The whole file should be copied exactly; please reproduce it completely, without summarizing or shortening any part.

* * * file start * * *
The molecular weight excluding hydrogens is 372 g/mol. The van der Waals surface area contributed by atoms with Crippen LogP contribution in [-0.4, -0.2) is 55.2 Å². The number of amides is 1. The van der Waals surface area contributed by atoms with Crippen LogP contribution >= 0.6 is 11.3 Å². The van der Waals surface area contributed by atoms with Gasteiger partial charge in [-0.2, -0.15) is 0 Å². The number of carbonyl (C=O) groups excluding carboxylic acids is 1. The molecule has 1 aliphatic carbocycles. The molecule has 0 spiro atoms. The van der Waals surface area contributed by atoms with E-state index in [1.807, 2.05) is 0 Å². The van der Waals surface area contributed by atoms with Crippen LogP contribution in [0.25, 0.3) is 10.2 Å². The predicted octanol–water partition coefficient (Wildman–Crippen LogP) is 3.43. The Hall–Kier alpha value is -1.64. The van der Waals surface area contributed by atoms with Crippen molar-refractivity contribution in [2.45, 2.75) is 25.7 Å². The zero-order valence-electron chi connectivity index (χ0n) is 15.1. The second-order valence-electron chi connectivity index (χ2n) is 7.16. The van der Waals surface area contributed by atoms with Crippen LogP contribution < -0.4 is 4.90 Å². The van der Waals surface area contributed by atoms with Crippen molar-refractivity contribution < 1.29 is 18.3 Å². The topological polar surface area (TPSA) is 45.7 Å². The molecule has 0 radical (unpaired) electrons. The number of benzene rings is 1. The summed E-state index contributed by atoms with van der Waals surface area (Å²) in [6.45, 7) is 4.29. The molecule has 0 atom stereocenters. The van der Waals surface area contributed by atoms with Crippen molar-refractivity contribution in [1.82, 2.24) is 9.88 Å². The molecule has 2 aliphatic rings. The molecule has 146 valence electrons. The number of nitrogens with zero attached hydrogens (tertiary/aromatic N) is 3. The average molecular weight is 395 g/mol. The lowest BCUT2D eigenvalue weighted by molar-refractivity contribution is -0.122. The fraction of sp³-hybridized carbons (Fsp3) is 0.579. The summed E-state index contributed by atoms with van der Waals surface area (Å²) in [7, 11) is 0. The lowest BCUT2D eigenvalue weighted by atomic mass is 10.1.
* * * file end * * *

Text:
The molecular weight excluding hydrogens is 372 g/mol. The van der Waals surface area contributed by atoms with Crippen LogP contribution in [-0.4, -0.2) is 55.2 Å². The number of amides is 1. The van der Waals surface area contributed by atoms with Crippen LogP contribution >= 0.6 is 11.3 Å². The van der Waals surface area contributed by atoms with Gasteiger partial charge in [-0.2, -0.15) is 0 Å². The number of carbonyl (C=O) groups excluding carboxylic acids is 1. The molecule has 1 aliphatic carbocycles. The molecule has 0 spiro atoms. The van der Waals surface area contributed by atoms with E-state index in [1.807, 2.05) is 0 Å². The van der Waals surface area contributed by atoms with Crippen LogP contribution in [0.25, 0.3) is 10.2 Å². The predicted octanol–water partition coefficient (Wildman–Crippen LogP) is 3.43. The Hall–Kier alpha value is -1.64. The van der Waals surface area contributed by atoms with Crippen molar-refractivity contribution in [2.45, 2.75) is 25.7 Å². The zero-order valence-electron chi connectivity index (χ0n) is 15.1. The second-order valence-electron chi connectivity index (χ2n) is 7.16. The van der Waals surface area contributed by atoms with Crippen LogP contribution < -0.4 is 4.90 Å². The van der Waals surface area contributed by atoms with Crippen molar-refractivity contribution < 1.29 is 18.3 Å². The topological polar surface area (TPSA) is 45.7 Å². The molecule has 0 radical (unpaired) electrons. The number of benzene rings is 1. The summed E-state index contributed by atoms with van der Waals surface area (Å²) in [6.45, 7) is 4.29. The molecule has 0 atom stereocenters. The van der Waals surface area contributed by atoms with Crippen molar-refractivity contribution in [1.82, 2.24) is 9.88 Å². The molecule has 2 aliphatic rings. The molecule has 146 valence electrons. The number of nitrogens with zero attached hydrogens (tertiary/aromatic N) is 3. The average molecular weight is 395 g/mol. The lowest BCUT2D eigenvalue weighted by molar-refractivity contribution is -0.122. The fraction of sp³-hybridized carbons (Fsp3) is 0.579. The summed E-state index contributed by atoms with van der Waals surface area (Å²) in [7, 11) is 0. The lowest BCUT2D eigenvalue weighted by atomic mass is 10.1.